All day I stood there, buying and selling, with a stubby pencil. Always my bids and offers were a quarter percent apart. Thus, if I had just bought five thousand at a premium of fifty and 1/8 percent, (gold was quoted at around $16.50 an ounce as a premium to dollars), I would big fifty for five more, and offer to sell five at fifty and one quarter. Every purchase was balanced. The profits of my machine were so great at the end of the year that I could withstand a fall of 25% in the price of gold.

There is a fascinating account of the lending and borrowing business and the treachery and integrity of various operators very resonant of today.

Stefan Jovanovich writes: 

 Going up against Big Al, the Chair and Dimock should be the final proof of my gilded idiocy. Here goes.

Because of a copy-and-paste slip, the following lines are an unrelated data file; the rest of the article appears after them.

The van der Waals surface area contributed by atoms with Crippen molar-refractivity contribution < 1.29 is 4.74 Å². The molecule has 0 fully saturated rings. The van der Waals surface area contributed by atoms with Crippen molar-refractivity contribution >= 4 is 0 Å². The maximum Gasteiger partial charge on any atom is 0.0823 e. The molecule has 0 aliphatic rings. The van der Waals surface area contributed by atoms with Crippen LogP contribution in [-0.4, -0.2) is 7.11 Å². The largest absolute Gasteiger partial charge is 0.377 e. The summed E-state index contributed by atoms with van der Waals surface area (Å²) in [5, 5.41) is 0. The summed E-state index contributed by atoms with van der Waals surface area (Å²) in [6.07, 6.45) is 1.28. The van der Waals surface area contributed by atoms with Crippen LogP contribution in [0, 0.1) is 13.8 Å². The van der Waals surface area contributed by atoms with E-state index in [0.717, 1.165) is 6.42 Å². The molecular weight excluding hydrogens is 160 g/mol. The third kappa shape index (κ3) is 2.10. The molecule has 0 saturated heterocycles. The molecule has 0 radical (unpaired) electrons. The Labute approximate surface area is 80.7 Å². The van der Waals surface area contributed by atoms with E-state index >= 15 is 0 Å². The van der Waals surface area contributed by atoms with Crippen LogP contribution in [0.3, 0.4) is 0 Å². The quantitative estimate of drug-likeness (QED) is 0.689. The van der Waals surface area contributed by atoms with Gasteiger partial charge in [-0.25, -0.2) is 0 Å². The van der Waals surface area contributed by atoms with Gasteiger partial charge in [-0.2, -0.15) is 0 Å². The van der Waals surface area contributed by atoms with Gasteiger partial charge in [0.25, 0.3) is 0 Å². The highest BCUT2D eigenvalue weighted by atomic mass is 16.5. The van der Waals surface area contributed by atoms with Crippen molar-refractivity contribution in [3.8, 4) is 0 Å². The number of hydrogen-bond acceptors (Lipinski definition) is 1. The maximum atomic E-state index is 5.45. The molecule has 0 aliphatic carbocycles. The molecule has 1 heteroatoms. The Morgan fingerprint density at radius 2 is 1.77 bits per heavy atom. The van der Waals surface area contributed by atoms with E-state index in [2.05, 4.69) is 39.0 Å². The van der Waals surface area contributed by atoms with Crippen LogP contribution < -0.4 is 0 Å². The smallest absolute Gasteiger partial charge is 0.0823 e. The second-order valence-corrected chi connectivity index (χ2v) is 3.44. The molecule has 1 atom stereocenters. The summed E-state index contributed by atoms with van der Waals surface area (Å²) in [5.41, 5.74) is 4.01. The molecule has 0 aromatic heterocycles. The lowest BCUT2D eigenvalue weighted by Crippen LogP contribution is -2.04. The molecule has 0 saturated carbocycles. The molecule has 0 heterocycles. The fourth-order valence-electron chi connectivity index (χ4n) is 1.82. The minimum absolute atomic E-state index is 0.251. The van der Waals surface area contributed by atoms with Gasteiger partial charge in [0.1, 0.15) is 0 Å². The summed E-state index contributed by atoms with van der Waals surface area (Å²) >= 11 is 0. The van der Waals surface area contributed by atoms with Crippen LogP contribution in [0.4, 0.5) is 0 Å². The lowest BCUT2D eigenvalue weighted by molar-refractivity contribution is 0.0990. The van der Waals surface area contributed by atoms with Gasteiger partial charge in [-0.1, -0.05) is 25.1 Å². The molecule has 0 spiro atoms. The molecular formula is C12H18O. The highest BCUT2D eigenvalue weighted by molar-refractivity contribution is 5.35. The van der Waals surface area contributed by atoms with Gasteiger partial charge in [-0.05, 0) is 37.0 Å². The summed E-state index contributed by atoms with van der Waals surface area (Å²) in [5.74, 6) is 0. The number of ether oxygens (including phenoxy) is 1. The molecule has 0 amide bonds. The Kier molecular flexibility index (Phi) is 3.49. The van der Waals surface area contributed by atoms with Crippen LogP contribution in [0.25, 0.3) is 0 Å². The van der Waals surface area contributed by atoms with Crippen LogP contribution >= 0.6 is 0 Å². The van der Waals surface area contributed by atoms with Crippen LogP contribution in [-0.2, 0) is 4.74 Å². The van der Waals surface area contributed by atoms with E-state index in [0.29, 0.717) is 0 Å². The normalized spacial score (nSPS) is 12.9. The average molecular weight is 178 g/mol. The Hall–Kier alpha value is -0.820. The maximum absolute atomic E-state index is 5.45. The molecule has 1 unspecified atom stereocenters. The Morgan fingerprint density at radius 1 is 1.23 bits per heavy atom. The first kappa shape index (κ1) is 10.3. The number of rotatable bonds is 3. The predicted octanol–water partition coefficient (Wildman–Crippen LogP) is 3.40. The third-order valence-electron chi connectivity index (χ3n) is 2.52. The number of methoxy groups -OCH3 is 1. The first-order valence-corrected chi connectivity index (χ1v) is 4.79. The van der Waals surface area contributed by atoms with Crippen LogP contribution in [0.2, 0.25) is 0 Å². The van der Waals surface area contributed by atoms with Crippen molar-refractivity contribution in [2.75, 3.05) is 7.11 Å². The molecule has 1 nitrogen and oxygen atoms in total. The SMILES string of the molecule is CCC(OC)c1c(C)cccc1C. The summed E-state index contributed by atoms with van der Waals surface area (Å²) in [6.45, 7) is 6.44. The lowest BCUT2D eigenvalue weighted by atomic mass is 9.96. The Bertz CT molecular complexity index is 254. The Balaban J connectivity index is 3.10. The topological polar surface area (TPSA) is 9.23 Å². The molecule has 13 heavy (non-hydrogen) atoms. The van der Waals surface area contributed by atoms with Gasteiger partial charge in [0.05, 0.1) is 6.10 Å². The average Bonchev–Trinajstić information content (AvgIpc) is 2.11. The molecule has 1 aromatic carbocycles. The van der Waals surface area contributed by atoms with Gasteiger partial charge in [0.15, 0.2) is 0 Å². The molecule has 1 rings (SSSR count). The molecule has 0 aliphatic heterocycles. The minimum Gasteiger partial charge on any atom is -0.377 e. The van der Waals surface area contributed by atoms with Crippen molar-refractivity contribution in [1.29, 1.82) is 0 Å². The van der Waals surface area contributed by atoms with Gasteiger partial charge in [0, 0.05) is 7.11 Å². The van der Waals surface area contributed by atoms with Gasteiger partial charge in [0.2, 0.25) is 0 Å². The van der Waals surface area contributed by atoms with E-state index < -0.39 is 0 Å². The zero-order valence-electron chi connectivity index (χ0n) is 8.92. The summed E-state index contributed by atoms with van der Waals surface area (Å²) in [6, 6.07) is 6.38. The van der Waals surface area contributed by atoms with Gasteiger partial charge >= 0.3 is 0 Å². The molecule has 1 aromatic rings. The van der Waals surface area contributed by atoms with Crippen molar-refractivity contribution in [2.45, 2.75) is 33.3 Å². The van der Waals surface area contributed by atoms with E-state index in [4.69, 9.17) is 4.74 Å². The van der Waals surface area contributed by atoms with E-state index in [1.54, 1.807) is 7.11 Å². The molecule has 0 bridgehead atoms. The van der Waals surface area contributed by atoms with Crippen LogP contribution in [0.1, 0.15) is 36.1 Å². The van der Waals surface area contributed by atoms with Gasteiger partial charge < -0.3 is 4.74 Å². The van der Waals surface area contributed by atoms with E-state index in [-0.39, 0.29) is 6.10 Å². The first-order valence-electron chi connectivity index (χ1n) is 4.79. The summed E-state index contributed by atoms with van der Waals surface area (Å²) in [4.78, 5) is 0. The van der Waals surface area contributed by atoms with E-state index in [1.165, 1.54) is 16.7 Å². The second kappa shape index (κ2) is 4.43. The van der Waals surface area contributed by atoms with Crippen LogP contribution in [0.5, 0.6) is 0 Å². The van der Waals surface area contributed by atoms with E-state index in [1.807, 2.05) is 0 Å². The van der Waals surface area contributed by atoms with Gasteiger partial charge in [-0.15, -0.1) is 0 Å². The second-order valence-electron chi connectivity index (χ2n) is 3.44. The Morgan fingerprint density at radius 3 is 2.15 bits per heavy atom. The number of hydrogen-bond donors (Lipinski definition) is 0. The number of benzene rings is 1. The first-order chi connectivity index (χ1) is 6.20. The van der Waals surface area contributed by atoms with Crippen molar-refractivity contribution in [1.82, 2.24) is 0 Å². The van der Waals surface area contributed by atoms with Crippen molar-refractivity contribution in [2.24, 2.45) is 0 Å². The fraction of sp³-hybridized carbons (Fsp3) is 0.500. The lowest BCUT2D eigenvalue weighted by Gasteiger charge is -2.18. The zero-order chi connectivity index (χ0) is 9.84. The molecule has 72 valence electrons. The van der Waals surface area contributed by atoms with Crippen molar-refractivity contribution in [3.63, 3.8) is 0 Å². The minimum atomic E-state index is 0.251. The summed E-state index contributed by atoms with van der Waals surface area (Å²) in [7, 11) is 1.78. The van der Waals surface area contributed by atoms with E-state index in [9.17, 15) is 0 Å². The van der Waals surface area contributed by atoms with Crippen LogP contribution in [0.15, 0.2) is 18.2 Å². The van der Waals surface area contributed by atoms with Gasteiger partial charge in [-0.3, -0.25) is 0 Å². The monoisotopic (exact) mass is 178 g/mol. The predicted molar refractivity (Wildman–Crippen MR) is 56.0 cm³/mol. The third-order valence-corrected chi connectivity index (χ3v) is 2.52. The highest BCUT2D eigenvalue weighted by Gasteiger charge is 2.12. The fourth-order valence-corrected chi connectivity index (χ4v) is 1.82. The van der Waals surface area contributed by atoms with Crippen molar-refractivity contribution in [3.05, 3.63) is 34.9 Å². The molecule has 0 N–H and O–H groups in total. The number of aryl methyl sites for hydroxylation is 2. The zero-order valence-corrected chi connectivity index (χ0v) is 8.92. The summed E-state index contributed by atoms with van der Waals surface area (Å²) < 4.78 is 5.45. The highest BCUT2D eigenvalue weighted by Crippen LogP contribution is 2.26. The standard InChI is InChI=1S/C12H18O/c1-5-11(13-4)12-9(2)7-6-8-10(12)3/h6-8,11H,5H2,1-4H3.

Dimock — like all the large size traders in the Gold Room — thought that the corruptions of the Lincoln and Johnson Administrations would continue under Grant and Treasury Secretary Boutwell. When they didn't, when Federal spending kept declining and the public debt kept being reduced, the speculators assumed that it was a temporary reprieve. They and most politicians expected some kind of compromise that would allow for continued greenbackery. They bet wrong, and Grant's reputation has suffered for it ever since. Not only had Grant and Boutwell opposed the conventional academic opinion - which was, then as now, that the economic pump needed continuous monetary/credit priming with more and more currency; even worse, Grant allowed his Treasury Secretary to go against the street. Only the businessmen of the country - Vanderbilt being the foremost - thought Grant and Boutwell were right. Indeed, Vanderbilt thought Grant was as much a hero for saving the country's finances and its currency as for his leadership of the Union Army during the Civil War/War Between the States. When Grant's son lost the family money in a swindle with the Bernie Madoff of the day, most of the surviving speculators from '73 celebrated; Vanderbilt, on the other hand, saved Grant by buying from him all of his memorabilia, which he later returned to the Grant family as a gift.